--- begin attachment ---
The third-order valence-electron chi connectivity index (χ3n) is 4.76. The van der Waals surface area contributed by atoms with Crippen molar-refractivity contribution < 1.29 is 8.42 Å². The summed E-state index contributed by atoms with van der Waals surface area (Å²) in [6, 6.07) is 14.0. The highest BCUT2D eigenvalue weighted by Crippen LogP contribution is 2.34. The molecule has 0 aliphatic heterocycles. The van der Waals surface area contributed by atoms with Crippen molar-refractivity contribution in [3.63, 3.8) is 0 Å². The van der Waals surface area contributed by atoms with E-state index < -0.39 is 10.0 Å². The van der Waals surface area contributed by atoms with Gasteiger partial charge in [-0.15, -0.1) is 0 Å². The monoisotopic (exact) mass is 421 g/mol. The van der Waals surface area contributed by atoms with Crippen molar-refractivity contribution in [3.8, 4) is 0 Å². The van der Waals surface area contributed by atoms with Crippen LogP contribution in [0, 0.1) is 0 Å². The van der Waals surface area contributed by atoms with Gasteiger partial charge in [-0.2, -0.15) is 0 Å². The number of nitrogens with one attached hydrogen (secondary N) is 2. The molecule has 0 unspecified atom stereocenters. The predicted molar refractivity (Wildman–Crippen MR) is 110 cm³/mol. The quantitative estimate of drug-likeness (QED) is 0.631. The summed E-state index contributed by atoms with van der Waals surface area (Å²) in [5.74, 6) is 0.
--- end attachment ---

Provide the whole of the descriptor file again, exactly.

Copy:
The third-order valence-electron chi connectivity index (χ3n) is 4.76. The van der Waals surface area contributed by atoms with Crippen molar-refractivity contribution < 1.29 is 8.42 Å². The summed E-state index contributed by atoms with van der Waals surface area (Å²) in [6, 6.07) is 14.0. The highest BCUT2D eigenvalue weighted by Crippen LogP contribution is 2.34. The molecule has 0 aliphatic heterocycles. The van der Waals surface area contributed by atoms with Crippen molar-refractivity contribution in [3.63, 3.8) is 0 Å². The van der Waals surface area contributed by atoms with E-state index < -0.39 is 10.0 Å². The van der Waals surface area contributed by atoms with Gasteiger partial charge in [-0.15, -0.1) is 0 Å². The monoisotopic (exact) mass is 421 g/mol. The van der Waals surface area contributed by atoms with Crippen molar-refractivity contribution in [3.8, 4) is 0 Å². The van der Waals surface area contributed by atoms with Crippen LogP contribution in [0, 0.1) is 0 Å². The van der Waals surface area contributed by atoms with Gasteiger partial charge in [-0.2, -0.15) is 0 Å². The number of nitrogens with one attached hydrogen (secondary N) is 2. The molecule has 0 unspecified atom stereocenters. The predicted molar refractivity (Wildman–Crippen MR) is 110 cm³/mol. The quantitative estimate of drug-likeness (QED) is 0.631. The summed E-state index contributed by atoms with van der Waals surface area (Å²) in [5.74, 6) is 0.